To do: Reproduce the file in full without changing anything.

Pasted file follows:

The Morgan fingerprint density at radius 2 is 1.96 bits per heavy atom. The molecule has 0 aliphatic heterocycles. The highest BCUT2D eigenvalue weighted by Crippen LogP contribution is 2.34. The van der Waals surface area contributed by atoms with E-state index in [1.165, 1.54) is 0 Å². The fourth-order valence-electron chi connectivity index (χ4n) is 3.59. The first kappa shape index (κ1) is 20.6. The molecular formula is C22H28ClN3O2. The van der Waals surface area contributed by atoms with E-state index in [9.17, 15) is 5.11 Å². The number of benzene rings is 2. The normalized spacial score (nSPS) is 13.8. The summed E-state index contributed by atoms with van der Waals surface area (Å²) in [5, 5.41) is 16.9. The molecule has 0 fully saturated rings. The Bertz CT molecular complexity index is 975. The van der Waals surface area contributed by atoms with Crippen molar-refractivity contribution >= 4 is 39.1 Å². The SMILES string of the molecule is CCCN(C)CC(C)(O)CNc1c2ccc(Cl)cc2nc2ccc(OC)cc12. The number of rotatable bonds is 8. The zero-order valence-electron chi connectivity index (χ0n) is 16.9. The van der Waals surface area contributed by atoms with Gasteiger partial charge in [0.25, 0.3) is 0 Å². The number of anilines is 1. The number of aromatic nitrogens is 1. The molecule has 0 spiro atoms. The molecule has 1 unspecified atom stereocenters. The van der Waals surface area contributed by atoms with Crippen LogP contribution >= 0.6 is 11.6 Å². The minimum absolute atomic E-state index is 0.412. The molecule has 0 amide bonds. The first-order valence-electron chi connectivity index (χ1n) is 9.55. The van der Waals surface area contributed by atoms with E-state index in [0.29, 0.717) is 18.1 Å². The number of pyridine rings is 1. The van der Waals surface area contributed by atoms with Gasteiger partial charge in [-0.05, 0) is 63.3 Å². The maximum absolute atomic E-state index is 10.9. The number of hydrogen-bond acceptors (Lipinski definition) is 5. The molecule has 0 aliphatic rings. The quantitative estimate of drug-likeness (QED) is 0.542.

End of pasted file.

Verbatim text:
The Morgan fingerprint density at radius 2 is 1.96 bits per heavy atom. The molecule has 0 aliphatic heterocycles. The highest BCUT2D eigenvalue weighted by Crippen LogP contribution is 2.34. The van der Waals surface area contributed by atoms with E-state index in [1.165, 1.54) is 0 Å². The fourth-order valence-electron chi connectivity index (χ4n) is 3.59. The first kappa shape index (κ1) is 20.6. The molecular formula is C22H28ClN3O2. The van der Waals surface area contributed by atoms with E-state index in [9.17, 15) is 5.11 Å². The number of benzene rings is 2. The normalized spacial score (nSPS) is 13.8. The summed E-state index contributed by atoms with van der Waals surface area (Å²) in [5, 5.41) is 16.9. The molecule has 0 fully saturated rings. The Bertz CT molecular complexity index is 975. The van der Waals surface area contributed by atoms with Crippen molar-refractivity contribution >= 4 is 39.1 Å². The SMILES string of the molecule is CCCN(C)CC(C)(O)CNc1c2ccc(Cl)cc2nc2ccc(OC)cc12. The number of rotatable bonds is 8. The zero-order valence-electron chi connectivity index (χ0n) is 16.9. The van der Waals surface area contributed by atoms with Gasteiger partial charge in [0.25, 0.3) is 0 Å². The number of anilines is 1. The number of aromatic nitrogens is 1. The molecule has 0 spiro atoms. The molecule has 1 unspecified atom stereocenters. The van der Waals surface area contributed by atoms with Crippen LogP contribution >= 0.6 is 11.6 Å². The minimum absolute atomic E-state index is 0.412. The molecule has 0 amide bonds. The first-order valence-electron chi connectivity index (χ1n) is 9.55. The van der Waals surface area contributed by atoms with E-state index in [0.29, 0.717) is 18.1 Å². The number of pyridine rings is 1. The van der Waals surface area contributed by atoms with Gasteiger partial charge in [-0.05, 0) is 63.3 Å². The maximum absolute atomic E-state index is 10.9. The number of hydrogen-bond acceptors (Lipinski definition) is 5. The molecule has 0 aliphatic rings. The quantitative estimate of drug-likeness (QED) is 0.542.